A lot of Twins fans are rather frustrated with how the offseason has been going so far. Possibly all of us expected big deals to have been signed by now, tackling the team’s biggest issues. Well, they haven’t been made yet. So, what can they do to solve their problems from within?
Working out trades is still very much on the table, too. But maybe some of the prospects to be involved in them could, instead, effectively fill some of those gaps now. Not giving up much of the organization’s long-term future could be useful in a division full of teams that are investing hard on what lies ahead of them.
First, we should point out the current obstacles the Twins have to become more than a great regular season ball club. I narrowed it down to two major areas, if you will, namely starting pitching and infield defense and gaps. Are there good enough options already in the organization?
After bringing back Jake Odorizzi and Michael Pineda, two of the most dependable pitchers in the league this year, Minnesota still has two spots to fill. The free agency path hasn’t been taken yet, as multiple targets have signed somewhere else. There are also plenty of trade targets to be explored, but the Twins have at least one arm that could step up right now.
Lewis Thorpe was among the most dominant pitchers in Triple-A last season. Among the 73 pitchers who logged 90 or more innings in Triple-A last season, Thorpe had the highest K/9 (11.12), swinging strike rate (14.5) and was second in K% (29.5). His first stint in the majors wasn’t exactly brilliant overall, but he did display some very exciting stuff, like his 1.95 FIP and 4.50 K/BB as a reliever. His pitch arsenal needs to be worked at, but he’s already got a Sergio Romo-esque slider, which resulted in a .199 WOBA and 44.6% Whiff%, both better than Romo’s slider itself.
He’s bounced back very well from his Tommy John surgery (2015), logging 336 innings (including MLB) since coming back, in 2017, while posting a 3.91 ERA. Besides, throughout his minor league career, Thorpe has always shown a much-needed feature for this current Twins roster: he can be a serious threat to right-handed batters.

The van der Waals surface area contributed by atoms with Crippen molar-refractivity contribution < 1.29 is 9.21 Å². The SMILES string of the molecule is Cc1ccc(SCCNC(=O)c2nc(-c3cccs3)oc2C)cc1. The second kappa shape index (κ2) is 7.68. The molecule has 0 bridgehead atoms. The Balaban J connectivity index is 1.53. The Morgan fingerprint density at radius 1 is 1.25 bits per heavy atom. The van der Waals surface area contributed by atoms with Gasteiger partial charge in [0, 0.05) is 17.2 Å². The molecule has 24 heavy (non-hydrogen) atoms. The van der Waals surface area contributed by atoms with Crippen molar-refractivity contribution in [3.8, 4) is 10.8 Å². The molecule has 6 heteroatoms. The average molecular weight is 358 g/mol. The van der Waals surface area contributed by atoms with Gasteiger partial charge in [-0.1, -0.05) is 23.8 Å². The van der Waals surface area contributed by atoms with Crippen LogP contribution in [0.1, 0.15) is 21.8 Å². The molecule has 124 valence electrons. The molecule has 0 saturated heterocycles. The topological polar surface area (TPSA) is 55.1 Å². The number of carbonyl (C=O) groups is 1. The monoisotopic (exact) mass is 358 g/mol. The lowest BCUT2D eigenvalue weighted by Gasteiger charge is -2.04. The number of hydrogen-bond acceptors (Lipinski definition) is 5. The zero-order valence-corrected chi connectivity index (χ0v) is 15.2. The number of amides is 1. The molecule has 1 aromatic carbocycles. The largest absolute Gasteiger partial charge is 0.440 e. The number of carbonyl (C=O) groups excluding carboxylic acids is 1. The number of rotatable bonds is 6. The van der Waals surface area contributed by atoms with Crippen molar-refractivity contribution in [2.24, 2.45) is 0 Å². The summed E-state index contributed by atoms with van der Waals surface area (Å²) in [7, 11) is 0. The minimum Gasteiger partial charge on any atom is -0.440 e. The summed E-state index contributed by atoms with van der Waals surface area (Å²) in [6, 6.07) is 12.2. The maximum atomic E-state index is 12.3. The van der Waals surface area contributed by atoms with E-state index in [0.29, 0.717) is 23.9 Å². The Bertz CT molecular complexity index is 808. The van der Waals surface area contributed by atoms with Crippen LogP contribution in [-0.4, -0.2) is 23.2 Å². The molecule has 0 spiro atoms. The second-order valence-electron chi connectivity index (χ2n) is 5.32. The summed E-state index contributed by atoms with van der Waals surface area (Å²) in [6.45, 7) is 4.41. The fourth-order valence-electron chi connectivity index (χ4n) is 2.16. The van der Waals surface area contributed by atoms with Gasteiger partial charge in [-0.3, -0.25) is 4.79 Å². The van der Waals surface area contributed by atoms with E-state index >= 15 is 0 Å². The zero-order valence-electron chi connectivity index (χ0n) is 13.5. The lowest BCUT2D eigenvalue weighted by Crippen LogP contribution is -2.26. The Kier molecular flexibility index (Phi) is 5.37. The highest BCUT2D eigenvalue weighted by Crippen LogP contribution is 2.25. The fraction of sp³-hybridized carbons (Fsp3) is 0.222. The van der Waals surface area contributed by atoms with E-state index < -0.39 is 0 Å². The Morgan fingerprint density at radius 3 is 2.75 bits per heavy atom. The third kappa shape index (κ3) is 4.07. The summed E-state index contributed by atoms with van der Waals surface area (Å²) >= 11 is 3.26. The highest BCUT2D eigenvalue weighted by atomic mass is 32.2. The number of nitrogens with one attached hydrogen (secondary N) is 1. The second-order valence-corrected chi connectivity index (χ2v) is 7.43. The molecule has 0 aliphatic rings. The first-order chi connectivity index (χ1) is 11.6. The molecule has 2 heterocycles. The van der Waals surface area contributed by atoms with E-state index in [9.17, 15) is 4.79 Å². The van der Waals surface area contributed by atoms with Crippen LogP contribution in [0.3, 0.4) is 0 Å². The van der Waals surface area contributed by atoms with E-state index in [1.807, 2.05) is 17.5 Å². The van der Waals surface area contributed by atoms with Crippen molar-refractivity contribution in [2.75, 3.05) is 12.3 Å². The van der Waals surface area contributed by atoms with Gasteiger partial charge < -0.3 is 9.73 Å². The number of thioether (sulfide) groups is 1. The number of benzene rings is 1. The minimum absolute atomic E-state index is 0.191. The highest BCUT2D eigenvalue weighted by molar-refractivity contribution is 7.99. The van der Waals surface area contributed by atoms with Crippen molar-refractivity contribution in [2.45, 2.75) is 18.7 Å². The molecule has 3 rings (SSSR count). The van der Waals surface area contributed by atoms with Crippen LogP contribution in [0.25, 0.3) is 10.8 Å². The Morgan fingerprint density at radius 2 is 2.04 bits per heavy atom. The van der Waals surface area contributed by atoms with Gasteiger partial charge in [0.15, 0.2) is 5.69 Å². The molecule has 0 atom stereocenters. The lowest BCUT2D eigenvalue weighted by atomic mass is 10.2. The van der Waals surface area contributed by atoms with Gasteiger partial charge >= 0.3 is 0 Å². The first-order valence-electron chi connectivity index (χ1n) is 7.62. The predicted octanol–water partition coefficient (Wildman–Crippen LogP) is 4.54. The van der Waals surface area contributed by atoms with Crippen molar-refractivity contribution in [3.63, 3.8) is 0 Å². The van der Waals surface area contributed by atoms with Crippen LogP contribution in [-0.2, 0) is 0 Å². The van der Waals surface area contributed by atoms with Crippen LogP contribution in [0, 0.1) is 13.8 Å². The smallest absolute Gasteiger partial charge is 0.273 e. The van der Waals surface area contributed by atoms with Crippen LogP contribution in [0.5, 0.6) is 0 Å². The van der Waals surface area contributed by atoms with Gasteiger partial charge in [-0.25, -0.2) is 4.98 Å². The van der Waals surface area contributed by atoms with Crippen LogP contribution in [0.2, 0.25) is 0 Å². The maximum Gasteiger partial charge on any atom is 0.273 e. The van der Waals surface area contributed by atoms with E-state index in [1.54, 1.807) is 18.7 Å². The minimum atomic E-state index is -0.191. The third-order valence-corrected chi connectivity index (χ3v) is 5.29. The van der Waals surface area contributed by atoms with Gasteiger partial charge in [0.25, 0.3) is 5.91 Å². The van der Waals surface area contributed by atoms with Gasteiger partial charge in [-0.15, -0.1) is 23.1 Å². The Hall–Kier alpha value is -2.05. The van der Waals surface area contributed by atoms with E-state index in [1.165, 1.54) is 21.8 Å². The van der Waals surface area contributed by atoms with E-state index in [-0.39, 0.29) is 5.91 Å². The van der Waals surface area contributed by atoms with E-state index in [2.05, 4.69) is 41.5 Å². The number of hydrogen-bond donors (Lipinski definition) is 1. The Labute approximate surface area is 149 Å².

If you think of how Wes Johson was able to transform 28-year-old Martín Pérez, however briefly, into a great pitcher during the first half of the season, it becomes fun to imagine what he can shape this 24-year-old Aussie lefty into in the near future.
Rumors of a possible Josh Donaldson signing with the Twins heated up these past days. Reportedly, Minnesota is willing to offer him a four-year deal, which would be concluded at his age 37 season and would very likely hit the nine-figure price. Worthy or risky? Your call. The fact is that the competition is fierce and the Braves were seemingly given the benefit of having the final offer. So, what if the former MVP doesn’t land in the Twin Cities?
A couple of options come to mind. Brent Rooker got off to a slow start in Triple-A, but ended up hitting .319/.463/.572 (1.036 OPS) over his final 41 games/177 plate appearances with Rochester. In his three seasons since being drafted out of Mississippi State in 2017, Rooker has never had a wRC+ lower than 124. Even though he’s spent his whole 2019 playing as an outfielder, he spent his 2018 playing slightly more first base. He could fill in nicely there for the Twins, especially after the official departure of C.J. Cron to the Tigers this morning.
But that wouldn’t solve Minnesota’s biggest issue on the infield, which is the weak defense in the left side. While having a great season offensively, Miguel Sanó was worth -5 DRS and -6.7 UZR playing at the hot corner. Jorge Polanco, despite showing some clear signs of improvement on defense, was worth only 1 DRS and -9.1 UZR.
If ultimately Sanó’s presence on third is untenable, there’s a possible solution that could be experimented. Nick Gordon was once one of the club’s most prestigious prospects. But since having a terrible start at Triple-A in 2018, when he slashed .212/.262/.283 (.544 OPS), he’s been somewhat forgotten by a number of fans. He had a tremendous bounce back year in 2019, batting .298/.342/.459 (.801 OPS) in 70 games for Rochester.
He’s played only one game at third base his entire career, but calling him up could give Rocco Baldelli a lot of options, like moving Polanco to second and Luis Arráez to third, where he had his best defensive metrics this year, with 7.8 Defensive Runs Above Average (DEF) in 130 innings. Should none of the above be the way to go, Baldelli could make utility player Marwin Gonzalez the everyday third baseman and benefit from his stellar defense at the position (4 DRS, 2.6 UZR, 18.9 DEF).
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